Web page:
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Stocks slide on rumbles of a weaker global economy

What's behind recent stock market volatility

Stocks in the U.S. and across the world slumped Tuesday following fresh signs the global economy is weakening. The International Monetary Fund trimmed its economic forecasts for 2019 and 2020 and pointed to risks including trade tensions and rising interest rates. China's government said its economy grew in 2018 at the slowest pace since 1990.

Technology companies skidded, and so did industrial companies, which were hurt by the slower growth forecast as well as some weak fourth-quarter earnings. Bond prices climbed as investors looked for safer investments, and oil prices fell as traders expected weaker demand.

The Dow slid 302 points, or 1.2 percent, to close at 24,404. The S&P 500 stock index lost 1.4 percent, the tech-heavy Nasdaq fell 1.9 percent, and the Russell 2000 index of smaller-company stocks dropped 1.8 percent.

Stocks in Europe and Asia also fell. Global markets have rallied over the last month as investors began to feel that a slowdown in the world economy might not be as painful as they feared. Even with the decline Tuesday, the S&P 500 is up 5.1 percent in 2019 and has jumped more than 12 percent since hitting its recent low on Dec. 24.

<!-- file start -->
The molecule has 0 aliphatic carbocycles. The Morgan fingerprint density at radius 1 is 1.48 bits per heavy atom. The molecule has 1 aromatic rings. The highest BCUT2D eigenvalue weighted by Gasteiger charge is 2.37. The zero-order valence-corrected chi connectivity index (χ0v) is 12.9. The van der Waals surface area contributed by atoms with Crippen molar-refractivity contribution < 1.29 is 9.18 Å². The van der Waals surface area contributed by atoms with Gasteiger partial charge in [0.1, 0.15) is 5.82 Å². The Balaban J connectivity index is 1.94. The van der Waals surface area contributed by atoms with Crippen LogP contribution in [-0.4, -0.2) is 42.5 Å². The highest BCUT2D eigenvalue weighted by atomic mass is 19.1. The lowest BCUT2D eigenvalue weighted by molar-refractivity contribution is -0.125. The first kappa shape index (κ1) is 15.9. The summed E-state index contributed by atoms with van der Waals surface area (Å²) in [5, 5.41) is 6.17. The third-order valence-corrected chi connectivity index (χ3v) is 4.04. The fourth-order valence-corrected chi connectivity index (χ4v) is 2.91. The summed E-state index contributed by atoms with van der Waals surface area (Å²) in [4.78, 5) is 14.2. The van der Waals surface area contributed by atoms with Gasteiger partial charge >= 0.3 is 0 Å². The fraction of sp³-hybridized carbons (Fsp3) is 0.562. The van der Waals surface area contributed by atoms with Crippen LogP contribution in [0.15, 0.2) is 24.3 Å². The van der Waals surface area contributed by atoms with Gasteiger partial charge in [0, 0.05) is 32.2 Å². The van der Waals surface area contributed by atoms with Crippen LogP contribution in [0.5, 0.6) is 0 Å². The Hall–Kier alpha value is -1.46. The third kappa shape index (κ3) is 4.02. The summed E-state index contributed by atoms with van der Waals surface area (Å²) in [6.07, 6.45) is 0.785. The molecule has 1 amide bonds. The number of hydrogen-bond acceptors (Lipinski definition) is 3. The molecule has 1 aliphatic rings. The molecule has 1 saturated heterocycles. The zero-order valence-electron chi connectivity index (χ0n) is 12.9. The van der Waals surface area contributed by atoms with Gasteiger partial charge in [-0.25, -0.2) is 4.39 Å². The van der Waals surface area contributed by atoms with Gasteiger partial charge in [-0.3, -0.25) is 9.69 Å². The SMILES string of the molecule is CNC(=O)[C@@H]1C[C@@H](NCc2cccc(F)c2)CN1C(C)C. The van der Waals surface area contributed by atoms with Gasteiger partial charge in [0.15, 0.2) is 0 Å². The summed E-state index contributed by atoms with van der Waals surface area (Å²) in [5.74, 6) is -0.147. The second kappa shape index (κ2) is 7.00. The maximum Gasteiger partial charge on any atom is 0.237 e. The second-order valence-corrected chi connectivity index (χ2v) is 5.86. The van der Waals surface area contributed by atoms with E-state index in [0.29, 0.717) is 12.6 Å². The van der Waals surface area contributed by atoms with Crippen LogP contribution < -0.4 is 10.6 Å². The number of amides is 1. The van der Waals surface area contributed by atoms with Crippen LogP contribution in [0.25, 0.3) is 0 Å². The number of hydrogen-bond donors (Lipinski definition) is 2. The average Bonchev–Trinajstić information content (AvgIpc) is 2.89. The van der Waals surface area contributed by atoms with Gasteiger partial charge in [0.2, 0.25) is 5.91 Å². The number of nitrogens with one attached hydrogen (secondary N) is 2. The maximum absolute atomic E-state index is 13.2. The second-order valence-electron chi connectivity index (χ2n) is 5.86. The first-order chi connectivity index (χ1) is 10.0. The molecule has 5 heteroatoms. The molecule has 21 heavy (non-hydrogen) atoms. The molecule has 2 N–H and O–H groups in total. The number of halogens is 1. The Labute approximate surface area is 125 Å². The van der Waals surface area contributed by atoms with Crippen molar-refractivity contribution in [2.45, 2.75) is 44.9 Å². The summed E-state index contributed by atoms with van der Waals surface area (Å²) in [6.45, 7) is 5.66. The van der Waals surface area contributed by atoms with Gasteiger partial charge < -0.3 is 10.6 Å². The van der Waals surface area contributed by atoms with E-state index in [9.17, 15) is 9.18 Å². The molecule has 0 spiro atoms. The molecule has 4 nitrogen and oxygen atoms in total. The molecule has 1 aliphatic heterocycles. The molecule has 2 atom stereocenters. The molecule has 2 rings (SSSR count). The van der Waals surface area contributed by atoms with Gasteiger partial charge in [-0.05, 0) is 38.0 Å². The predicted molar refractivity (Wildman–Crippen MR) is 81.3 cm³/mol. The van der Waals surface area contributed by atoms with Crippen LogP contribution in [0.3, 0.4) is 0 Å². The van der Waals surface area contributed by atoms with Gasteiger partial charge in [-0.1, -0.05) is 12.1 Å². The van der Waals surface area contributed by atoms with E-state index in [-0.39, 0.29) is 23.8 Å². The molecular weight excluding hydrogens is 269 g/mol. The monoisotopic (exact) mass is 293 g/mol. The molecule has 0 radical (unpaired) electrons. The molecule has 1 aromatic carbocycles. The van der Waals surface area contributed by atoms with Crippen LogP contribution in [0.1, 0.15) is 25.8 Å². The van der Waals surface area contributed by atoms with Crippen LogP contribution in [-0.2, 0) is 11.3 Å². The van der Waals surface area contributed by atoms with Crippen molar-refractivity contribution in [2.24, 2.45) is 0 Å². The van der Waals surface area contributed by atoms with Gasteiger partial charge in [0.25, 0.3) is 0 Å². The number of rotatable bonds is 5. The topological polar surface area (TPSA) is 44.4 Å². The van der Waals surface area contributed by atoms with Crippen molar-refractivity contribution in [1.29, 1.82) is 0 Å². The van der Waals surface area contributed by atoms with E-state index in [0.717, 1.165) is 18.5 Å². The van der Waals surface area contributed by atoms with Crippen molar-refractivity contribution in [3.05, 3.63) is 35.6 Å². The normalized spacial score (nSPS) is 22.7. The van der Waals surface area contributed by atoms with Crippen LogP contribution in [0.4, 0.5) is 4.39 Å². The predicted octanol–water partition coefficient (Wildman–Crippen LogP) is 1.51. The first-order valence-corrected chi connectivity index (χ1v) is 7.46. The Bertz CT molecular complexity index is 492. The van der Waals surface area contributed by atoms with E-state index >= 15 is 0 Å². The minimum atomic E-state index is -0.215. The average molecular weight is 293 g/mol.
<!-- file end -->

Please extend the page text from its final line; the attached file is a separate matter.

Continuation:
The IMF now says the global economy will grow 3.5 percent this year, down from its previous forecast of 3.7 percent. Managing Director Christine Lagarde said the global economy was growing more slowly than expected as risks increase. She also said the bank cut its estimate for growth in 2020 to 3.6 percent from 3.7 percent.

Why markets are experiencing a "confidence crisis"

China on Monday reported its economy expanded by 6.6 percent in 2018. This was the slowest pace of growth since 1990 and it fueled fears a trade dispute with Washington is putting a drag on the world's second largest economy.

"The IMF's prognosis is fairly dire, and the prescription is a sensible approach of preventive management; to avoid escalating trade disputes, lower tariffs and build fiscal or financial buffers," wrote Vishnu Varathan of Mizuho Bank in a note to clients.

Homebuilders sank after U.S. home sales cratered in December and price growth declined to the lowest level in more than six years. The National Association of Realtors said Tuesday that sales of already-built homes plunged 6.4 percent. Years of rising prices and the more recent increase in mortgage rates have both affected sales, as has the limited number of homes available for sale.

"Home prices have continued to rise up, but the pace has slowed," Jim O'Sullivan, chief U.S. economist with High Frequency Economics, said in a research note.

Overseas, the British FTSE 100 index slid 1 percent. Germany's DAX and France's CAC 40 both gave up 0.4 percent. Japan's Nikkei 225 index shed 0.5 percent and the Kospi in South Korea sank 0.3 percent. Hong Kong's Hang Seng lost 0.7 percent.